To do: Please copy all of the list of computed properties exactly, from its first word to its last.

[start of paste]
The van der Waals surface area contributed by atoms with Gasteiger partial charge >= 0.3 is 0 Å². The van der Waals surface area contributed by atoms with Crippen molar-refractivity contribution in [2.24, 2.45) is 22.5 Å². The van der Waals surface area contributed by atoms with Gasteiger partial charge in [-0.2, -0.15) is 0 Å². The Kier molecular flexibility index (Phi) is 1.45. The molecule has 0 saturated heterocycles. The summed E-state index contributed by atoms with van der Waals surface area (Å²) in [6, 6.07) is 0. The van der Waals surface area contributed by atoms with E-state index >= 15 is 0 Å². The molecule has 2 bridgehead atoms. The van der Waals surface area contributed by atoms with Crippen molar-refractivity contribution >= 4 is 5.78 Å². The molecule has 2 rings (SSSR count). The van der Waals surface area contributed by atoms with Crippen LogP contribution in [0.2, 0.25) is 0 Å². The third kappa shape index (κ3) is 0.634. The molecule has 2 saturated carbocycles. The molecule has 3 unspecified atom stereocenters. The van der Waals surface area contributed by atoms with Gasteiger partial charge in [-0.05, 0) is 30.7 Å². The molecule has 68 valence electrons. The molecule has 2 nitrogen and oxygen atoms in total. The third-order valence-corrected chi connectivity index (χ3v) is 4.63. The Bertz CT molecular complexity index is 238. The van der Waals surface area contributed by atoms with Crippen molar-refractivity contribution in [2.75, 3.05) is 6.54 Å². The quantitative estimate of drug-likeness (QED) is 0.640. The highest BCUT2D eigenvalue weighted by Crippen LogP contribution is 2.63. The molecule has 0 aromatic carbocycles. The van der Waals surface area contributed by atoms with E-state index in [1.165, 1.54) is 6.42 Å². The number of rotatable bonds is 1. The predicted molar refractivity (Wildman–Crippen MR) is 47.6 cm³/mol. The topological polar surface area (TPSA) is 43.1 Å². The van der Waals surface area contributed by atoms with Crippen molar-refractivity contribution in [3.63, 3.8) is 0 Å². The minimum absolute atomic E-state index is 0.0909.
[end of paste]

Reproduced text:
The van der Waals surface area contributed by atoms with Gasteiger partial charge >= 0.3 is 0 Å². The van der Waals surface area contributed by atoms with Crippen molar-refractivity contribution in [2.24, 2.45) is 22.5 Å². The van der Waals surface area contributed by atoms with Gasteiger partial charge in [-0.2, -0.15) is 0 Å². The Kier molecular flexibility index (Phi) is 1.45. The molecule has 0 saturated heterocycles. The summed E-state index contributed by atoms with van der Waals surface area (Å²) in [6, 6.07) is 0. The van der Waals surface area contributed by atoms with E-state index >= 15 is 0 Å². The molecule has 2 bridgehead atoms. The van der Waals surface area contributed by atoms with Crippen molar-refractivity contribution >= 4 is 5.78 Å². The molecule has 2 rings (SSSR count). The van der Waals surface area contributed by atoms with Crippen LogP contribution in [0.2, 0.25) is 0 Å². The third kappa shape index (κ3) is 0.634. The molecule has 2 saturated carbocycles. The molecule has 3 unspecified atom stereocenters. The van der Waals surface area contributed by atoms with Gasteiger partial charge in [-0.05, 0) is 30.7 Å². The molecule has 68 valence electrons. The molecule has 2 nitrogen and oxygen atoms in total. The third-order valence-corrected chi connectivity index (χ3v) is 4.63. The Bertz CT molecular complexity index is 238. The van der Waals surface area contributed by atoms with Crippen molar-refractivity contribution in [2.75, 3.05) is 6.54 Å². The quantitative estimate of drug-likeness (QED) is 0.640. The highest BCUT2D eigenvalue weighted by Crippen LogP contribution is 2.63. The molecule has 0 aromatic carbocycles. The van der Waals surface area contributed by atoms with E-state index in [1.165, 1.54) is 6.42 Å². The number of rotatable bonds is 1. The predicted molar refractivity (Wildman–Crippen MR) is 47.6 cm³/mol. The topological polar surface area (TPSA) is 43.1 Å². The van der Waals surface area contributed by atoms with Crippen molar-refractivity contribution in [3.63, 3.8) is 0 Å². The minimum absolute atomic E-state index is 0.0909.